The analysis of the composite curves guided by the socalled
Plus / Minus Principle is a crucial and innovative phase of the study where we identify judicious process modifications that could improve significantly the
energy saving potential at a better overall cost. Among others, the current
operation's factor that creates the Heat Recovery Pinch (the bottleneck to energy
recovery) can be pinpointed and challenged with the client. At this stage, very
innovative and surprising ways to change the process can often be discovered
even if we usually have to restrict the findings to more conventional ideas in order to
limit the inherent risk behind any "firstofitskind" solution.
Changes of flowrates by some recycling, temperatures and pressures increases or
reductions, and others, are among the options that are examined to achieve
additional energy efficiency improvements at a minimal cost. Thus, Pinch
Analysis is MUCH MORE THAN JUST OPTIMUM HEAT EXCHANGER NETWORK DESIGN !!
For
the hot water tank example, the Pinch point is created by the economizer outlet
water temperature.
We can observe on the composite curves of figure 5 that we can reduce the
heating load if we increase the slope of the cold composite curve located above
the pinch. This slope increase corresponds to a reduction in flowrates. This can
be done if we decrease the economizer water flowrate sent in the hot water tank
until its overflow in the warm water side equals zero.
Another
option would be to reduce the economizer outlet water temperature.
If this temperature is lowered, it will be possible to move the cold composite
curve further on the left for the same DT_{min }value,
thus leading to a smaller minimum heat load target. This option corresponds to reduce the
hot water overflow and to heat the warm water side only with the economizer.

Capital
cost targeting and
DT_{min
}selection for a global optimal solution
In addition to its energy targeting
capabilities, Pinch Analysis uses a set of rules to establish targets for
the minimum heat exchangers' area and the minimum number of installations or
projects for a given DT_{min }value. In
brief, these informations come from the composite curves and the streams
population met in the part of the graph where heat is exchanged from the upper
hot composite curve to the lower cold composite curve.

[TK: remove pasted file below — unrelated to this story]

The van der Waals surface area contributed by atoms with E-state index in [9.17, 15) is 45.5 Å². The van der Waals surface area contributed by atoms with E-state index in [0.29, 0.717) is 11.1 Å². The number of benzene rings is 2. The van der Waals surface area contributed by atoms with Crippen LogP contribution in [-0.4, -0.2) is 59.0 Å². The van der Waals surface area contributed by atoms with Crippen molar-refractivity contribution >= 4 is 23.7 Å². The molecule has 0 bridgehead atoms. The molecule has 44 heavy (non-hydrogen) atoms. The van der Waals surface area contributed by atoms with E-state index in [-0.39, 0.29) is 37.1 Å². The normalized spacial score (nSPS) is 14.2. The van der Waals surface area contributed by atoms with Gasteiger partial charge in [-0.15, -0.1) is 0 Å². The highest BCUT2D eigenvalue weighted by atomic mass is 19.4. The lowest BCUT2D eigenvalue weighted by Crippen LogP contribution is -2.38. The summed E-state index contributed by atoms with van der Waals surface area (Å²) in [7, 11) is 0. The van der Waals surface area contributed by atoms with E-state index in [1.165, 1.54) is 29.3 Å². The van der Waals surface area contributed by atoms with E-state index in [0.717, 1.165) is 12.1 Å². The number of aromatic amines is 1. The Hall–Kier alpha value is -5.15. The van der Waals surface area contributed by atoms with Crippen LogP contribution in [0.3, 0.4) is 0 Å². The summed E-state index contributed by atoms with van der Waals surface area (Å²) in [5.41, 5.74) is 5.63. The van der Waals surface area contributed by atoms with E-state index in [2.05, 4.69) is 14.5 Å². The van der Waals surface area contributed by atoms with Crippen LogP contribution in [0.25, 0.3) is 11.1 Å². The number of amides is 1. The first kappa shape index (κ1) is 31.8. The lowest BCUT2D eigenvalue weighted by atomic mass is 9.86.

The temperature differences between
the curves and the individual streams' heat transfer coefficicients allow the
estimation of the total minimum heat exchangers area. This value is a minimum area
target because it is calculated assuming a perfectly vertical heat transfer
between the hot and the cold composite curves. Vertical heat transfer is synonym
of global pure countercurrent heat transfer. This is usually the most efficient
possible way to transfer heat while minimizing the exchangers' size.
The streams
population met in both composite curves serves to target the minimum number of
unit (or heat exchangers or projects) Umin. Following the Euler rules for nodes,
Umin equals the streams count minus 1. This calculation is done for both regions
above and below the Pinch, since both regions are considered independant. Since
the Pinch location moves with DTmin, the streams
count in each zone will change accordingly. Hence, Umin is also a function of DTmin.
These
area and number of unit targets (and other informations specific to each stream
like piping cost for example) are the primary information used to estimate the capital cost and the
profitability associated to a chosen DTmin. Costing
equations for different types of heat exchangers, metallurgy, pressure,
etc, are developped and used with these figures for capital cost
estimations.
Theses capital cost targets can be used for
prediction purposes ahead of any design because appropriate and
consistent design rules support them. Once the design is
completed, the final solutions obtained will be closed to the targeted values. In other
words, for any DTmin value, the predicted
energy savings and heat exchangers' minimum area and number are compatible
targets.
It is then possible to explore the economic space of the
problem to find the global optimum DTmin value
that
meets the management profitability criteria, thereafter to proceed to the final
design of projects. Thus, each project will be a piece of a global strategic set
of well integrated actions to be taken to achieve the management objectives in
energy efficiency.
For our hot
water tank example, the path presented in figure 6 is followed to find
the optimum DTmin = 7 deg. C.